The Chieftain's Hatch: The Gravity of Tanks

I’m going to go personal op-ed this week, for a little PSA.

You will likely now be familiar with the accident a couple of weeks ago involving an M18 GMC in Oregon, which resulted in the deaths of two people, Steve Preston, and Austin Lee. This hit us particularly strongly as we were at Steve’s ranch onlya few days prior. We had met Steve prior, at Tankfest NorthWest, and he was nice enough to give rides to some of our employees just because. He was also an avid player of World of Tanks, with over 6,000 battles tallied, of which over a third were in the M18.

The cause of the incident is still being investigated, but this is now the third death this year that I’m aware of involving a privately owned tank in the US. It is worth at this point, I think, reflecting upon the nature of the beasts which give us so much enjoyment.

We currently have an advertising campaign running, named “Hell yeah, tanks.” You’ve probably seen the Youtube videos. The premise is simple: Tanks are cool. Let me get this one thing out of the way first. Absolutely! They are, inherently, totally, awesomely cool. I am incredibly happy to be able to call myself a tanker. (Well, I guess ex-tanker, since my tank got swapped out for a Bradley back in 2008, and I’ve been driving a desk since 2013). Had I known back then what I know now, I’d have gotten into tanks even earlier.

That said, there is a line that I start with whenever I’m giving a safety brief and introducing people to tanks. That is “Tanks are designed to hurt people, and they don’t care who.” We’re in the US, where firearms are entirely routine, and usually people treat them with the respect that they deserve.  Tanks, however, are not so routine, and sometimes I get a little concerned that people get so overwhelmed with the ‘cool’ factor, that they forget the realities behind them.

Now, I want to be clear here. I am not referring to Steve and Austin, who had been around the machinery for years with great experience. Accidents happen to the best of us, even when we take precautions and follow procedures. Almost anything we do for fun has inherent risks, from parachuting, to skiing, even with people who are experienced. I’m more referring to folks who are visiting at museums, events, or volunteering to operate and maintain them. Almost every person associated with tanks has had a ‘come-to-Jesus’ moment, where all those safety lessons change from being ‘something you know in the back of your mind’ to ‘one momentary lapse can be permanent.’ In my case, I have a scar on my arm from an Abrams ammunition door. As it was opening on my arm which was stuck in the semi-ready rack, I had resigned myself to the fact that my left arm was gone. I bless the designer who put the sensors on the TC’s edge of the door as well as the loader’s. Served me right for not checking that my loader had tripped Circuit Breaker 19. A simple and small omission.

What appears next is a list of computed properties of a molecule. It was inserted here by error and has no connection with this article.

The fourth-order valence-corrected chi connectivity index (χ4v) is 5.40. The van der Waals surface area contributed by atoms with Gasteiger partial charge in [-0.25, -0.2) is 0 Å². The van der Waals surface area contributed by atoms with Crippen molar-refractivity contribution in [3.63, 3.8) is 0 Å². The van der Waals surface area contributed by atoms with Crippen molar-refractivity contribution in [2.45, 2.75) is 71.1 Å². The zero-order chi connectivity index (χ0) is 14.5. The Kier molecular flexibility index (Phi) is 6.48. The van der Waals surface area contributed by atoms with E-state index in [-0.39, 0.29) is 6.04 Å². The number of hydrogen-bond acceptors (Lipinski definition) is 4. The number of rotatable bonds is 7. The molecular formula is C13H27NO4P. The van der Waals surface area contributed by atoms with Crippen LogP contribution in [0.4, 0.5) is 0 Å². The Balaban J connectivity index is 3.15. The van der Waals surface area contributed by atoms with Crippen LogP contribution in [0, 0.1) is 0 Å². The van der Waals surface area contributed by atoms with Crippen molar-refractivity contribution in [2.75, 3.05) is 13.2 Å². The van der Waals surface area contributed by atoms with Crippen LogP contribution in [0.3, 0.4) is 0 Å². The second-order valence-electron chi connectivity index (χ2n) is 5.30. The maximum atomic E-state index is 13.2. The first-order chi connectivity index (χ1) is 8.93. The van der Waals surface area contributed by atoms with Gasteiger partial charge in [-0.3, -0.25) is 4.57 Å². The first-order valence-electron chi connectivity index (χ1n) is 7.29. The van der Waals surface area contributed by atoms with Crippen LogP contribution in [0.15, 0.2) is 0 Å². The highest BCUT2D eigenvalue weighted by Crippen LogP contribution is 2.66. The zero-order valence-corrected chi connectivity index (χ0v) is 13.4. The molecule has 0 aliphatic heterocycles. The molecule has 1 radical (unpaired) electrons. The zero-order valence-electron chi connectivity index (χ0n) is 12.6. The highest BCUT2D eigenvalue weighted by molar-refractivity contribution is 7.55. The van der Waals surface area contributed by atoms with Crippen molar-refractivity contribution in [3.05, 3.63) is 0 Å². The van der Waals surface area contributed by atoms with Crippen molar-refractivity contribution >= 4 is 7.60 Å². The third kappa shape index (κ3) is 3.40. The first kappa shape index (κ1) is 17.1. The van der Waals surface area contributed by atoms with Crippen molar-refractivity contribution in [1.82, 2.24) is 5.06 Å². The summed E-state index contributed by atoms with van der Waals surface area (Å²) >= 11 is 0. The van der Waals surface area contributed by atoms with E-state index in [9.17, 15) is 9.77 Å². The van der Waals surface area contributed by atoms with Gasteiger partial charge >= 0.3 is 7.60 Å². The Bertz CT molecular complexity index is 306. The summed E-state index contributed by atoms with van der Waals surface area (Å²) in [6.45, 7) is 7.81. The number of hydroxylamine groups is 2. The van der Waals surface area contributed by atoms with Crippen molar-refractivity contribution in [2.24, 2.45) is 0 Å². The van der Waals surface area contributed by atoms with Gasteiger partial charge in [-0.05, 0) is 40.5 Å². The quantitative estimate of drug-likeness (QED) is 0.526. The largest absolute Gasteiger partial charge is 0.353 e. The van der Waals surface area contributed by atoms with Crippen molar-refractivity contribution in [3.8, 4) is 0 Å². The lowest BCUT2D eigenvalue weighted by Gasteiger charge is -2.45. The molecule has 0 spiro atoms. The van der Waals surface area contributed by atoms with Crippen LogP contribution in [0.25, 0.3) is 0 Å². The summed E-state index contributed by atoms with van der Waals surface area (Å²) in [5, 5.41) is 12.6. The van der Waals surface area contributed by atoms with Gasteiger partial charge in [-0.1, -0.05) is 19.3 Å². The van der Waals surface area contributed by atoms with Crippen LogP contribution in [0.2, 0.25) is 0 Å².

So, if you’re planning on going to be around tanks in the civilian world at a show, museum, or whatnot, here’s a couple of safety tips to bear in mind.

1)      Eveything on a tank is heavy, everything is solid. There are lots of ways to lose inquisitive fingers when hatches close, or if one loses balance at the wrong moment and so on. Keep an eye on the young ones. It can also be very easy to fall off a tank, the mantra in the US Army is “Three points of contact”

2)      For the morbidly curious, it is easy to find on the internet photographs of what can happen when people wear their wedding rings around a tank. Similar effect to people who wear wedding rings around other pieces of heavy machinery. They are not sights that you ever want to see in real life, the photographs are bad enough.

3)      Visibility is incredibly limited. You think you have issues with the blind spot on your car, that’s nothing compared to an AFV. Obviously the most important thing to be concerned about is standing next to a vehicle, but not exclusively so. If a turret turns, for example, the chances are the operator has absolutely no idea who or what is nearby. Head/turret interfaces have resulted in the deaths of multiple soldiers, and no few limbs have been amputated inside the vehicle either.

And, of course, there is the military side of things. If you have a desire to join the military, I absolutely encourage you to consider armor branch. However, please don’t join the military in order to work/play with tanks, this is the wrong reason. There are sacrifices up to, and including your life. This is what I might term “Not cool.”

Usually a couple of times a year, we remind ourselves in the game that tanks are actually serious business, usually Memorial Day and last week's Rememberance/Veteran’s Day. They are machines of death and destruction, created for a purpose nobody wants and we must always be mindful of the reality behind them, especially when we encounter them in the real world.

I extend my personal condolences to the next of kin of those lost in this incident. They died doing something which they loved, and we must not let this incident dissuade those of us who love tanks from continuing to work with them and keep them operating to the best of our ability.

Bob will link you to the forum.

As ever, my Facebook page remains here, my Youtube channel here, and Twitch stream (Every Tuesday, and (very) occasional evenings) is here.